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Does it feel like someone has just thrown you a lengthy job title? While this may appear as very complex or niche to some, it actually stands for an integral part of the accounting and reporting system of an organisation, and exactly what a modern, professional accountant has to do in the day-to-day functions of his/ her job. A professional accountant would be ACCA qualified.
The reason the job title sounds rather unfamiliar is because of the word “reporting”. Reporting specialist? Or a specialist who reports? We know it sounds hard to decipher, but at the end of the day, this is linked back to one common thread – Accounting and Finance department. So, what exactly is financial reporting and how does it differ from financial accounting in ACCA standards?
Here, we explore the two concepts that will give you a better understanding of the entire picture as covered in ACCA.
While they are essentially part of the same accounting and finance function and subject to the same accounting frameworks such as IFRS/US GAAP, there are subtle distinctions between financial reporting and financial accounting.
The primary focus of ACCA financial reporting is gathering and submitting information and valuable insights into the company performance needed by those who make financial decisions about the company while financial accounting involves a process of recording, summarising, and reporting the myriad of transactions resulting in the preparation of financial statements.
Financial Reporting aims to ensure compliance with regulatory requirements, and helps key decision makers assess company performance internally to plan and adjust the forecast whereas financial accounting is derived from five distinct areas of the financial statements: revenues, expenses, assets, liabilities and equity.
Financial information can be easily obtained if books are maintained on an accrual accounting basis. This is because accrual accounting usually provides a better indication of a company’s present and continuing ability to generate positive cash flows than that provided by cash receipts and payments.
Once the necessary data is gathered, the task is to compile all the information in an easy and understandable format for distribution to stakeholders, investors, creditors, the public, government and/ or government agencies and any other user. This is how ACCA trains all professional accountants.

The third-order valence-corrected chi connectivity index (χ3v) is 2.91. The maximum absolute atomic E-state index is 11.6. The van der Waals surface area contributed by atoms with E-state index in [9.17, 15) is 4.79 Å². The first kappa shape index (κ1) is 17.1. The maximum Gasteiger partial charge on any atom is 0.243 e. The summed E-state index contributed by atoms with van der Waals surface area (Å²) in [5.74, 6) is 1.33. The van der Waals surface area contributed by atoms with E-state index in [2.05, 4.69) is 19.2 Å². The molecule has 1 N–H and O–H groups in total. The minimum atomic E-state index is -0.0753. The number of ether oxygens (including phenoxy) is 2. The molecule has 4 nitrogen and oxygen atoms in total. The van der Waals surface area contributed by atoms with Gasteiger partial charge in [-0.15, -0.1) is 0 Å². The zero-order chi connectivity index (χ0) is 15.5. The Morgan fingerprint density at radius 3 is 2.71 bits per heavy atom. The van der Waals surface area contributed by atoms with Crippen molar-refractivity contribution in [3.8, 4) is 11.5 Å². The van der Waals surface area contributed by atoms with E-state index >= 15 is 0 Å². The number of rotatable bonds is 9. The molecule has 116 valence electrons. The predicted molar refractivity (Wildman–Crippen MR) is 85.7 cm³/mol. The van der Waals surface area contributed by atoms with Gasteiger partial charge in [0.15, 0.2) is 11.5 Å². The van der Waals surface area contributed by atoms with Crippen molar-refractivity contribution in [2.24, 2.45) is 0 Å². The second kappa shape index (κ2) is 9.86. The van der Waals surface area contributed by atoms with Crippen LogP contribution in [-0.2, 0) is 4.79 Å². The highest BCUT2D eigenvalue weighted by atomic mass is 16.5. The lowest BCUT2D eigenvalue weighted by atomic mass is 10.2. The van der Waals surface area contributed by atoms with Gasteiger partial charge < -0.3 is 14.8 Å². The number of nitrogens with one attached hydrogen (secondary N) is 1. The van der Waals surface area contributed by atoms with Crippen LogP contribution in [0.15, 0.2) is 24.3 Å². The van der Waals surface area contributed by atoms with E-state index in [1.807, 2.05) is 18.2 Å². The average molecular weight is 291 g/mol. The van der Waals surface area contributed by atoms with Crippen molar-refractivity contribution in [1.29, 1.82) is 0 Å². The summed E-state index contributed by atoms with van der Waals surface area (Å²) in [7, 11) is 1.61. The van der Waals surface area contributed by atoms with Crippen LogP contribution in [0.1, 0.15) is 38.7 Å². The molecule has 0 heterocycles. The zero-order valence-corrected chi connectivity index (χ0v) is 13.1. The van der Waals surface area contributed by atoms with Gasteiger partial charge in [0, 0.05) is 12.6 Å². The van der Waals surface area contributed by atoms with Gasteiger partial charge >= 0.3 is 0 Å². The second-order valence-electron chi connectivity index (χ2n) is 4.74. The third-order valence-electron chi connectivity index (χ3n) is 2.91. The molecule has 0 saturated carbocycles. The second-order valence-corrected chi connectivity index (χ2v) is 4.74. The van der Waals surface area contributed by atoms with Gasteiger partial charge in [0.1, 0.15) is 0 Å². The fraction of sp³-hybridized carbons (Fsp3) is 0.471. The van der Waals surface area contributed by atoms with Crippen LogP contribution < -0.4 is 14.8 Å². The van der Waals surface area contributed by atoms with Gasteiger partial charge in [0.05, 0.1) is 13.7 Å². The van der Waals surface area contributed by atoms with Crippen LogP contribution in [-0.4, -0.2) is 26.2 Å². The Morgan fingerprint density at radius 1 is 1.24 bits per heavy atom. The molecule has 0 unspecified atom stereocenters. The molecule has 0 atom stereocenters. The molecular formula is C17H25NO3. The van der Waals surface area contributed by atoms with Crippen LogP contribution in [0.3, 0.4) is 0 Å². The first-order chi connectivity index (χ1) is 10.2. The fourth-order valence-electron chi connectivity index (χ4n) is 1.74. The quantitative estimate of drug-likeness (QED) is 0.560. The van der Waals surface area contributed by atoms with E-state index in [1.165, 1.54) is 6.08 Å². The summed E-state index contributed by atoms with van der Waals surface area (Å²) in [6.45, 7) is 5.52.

– Parenthetical disclosures
– Quarterly & Annual reports (in case of listed companies)
– Notes to financial statements
– Prospectus (in case of companies going for IPOs)
– Management Discussion & Analysis (in case of public companies)
– Supplementary information (in case of changing prices)
– Letters to stockholders (in case of public companies)
– Any other financial information
The purpose of financial reporting is not to just report the transactions and value of a company; rather, its purpose is to provide enough information for key decision makers to assess the value of a company for themselves.
And since its broad components may include a rather expansive framework e.g. notes to financial statements and parenthetical disclosures (information clarifying that item on financial statements), supplementary information (such as changing prices), and other means of financial reporting (management discussions and analysis, and letters to stockholders), it is better to take specific courses such as ACCA’s Financial Reporting that trains you in International Financial Reporting.
In summary, financial reporting and financial accounting are related but separate concepts under the Accounting and Finance Department. Through cultivating the ability to differentiate or enrolling in specific courses, accountants will be able to improve each concept and understand their objectives and purposes better.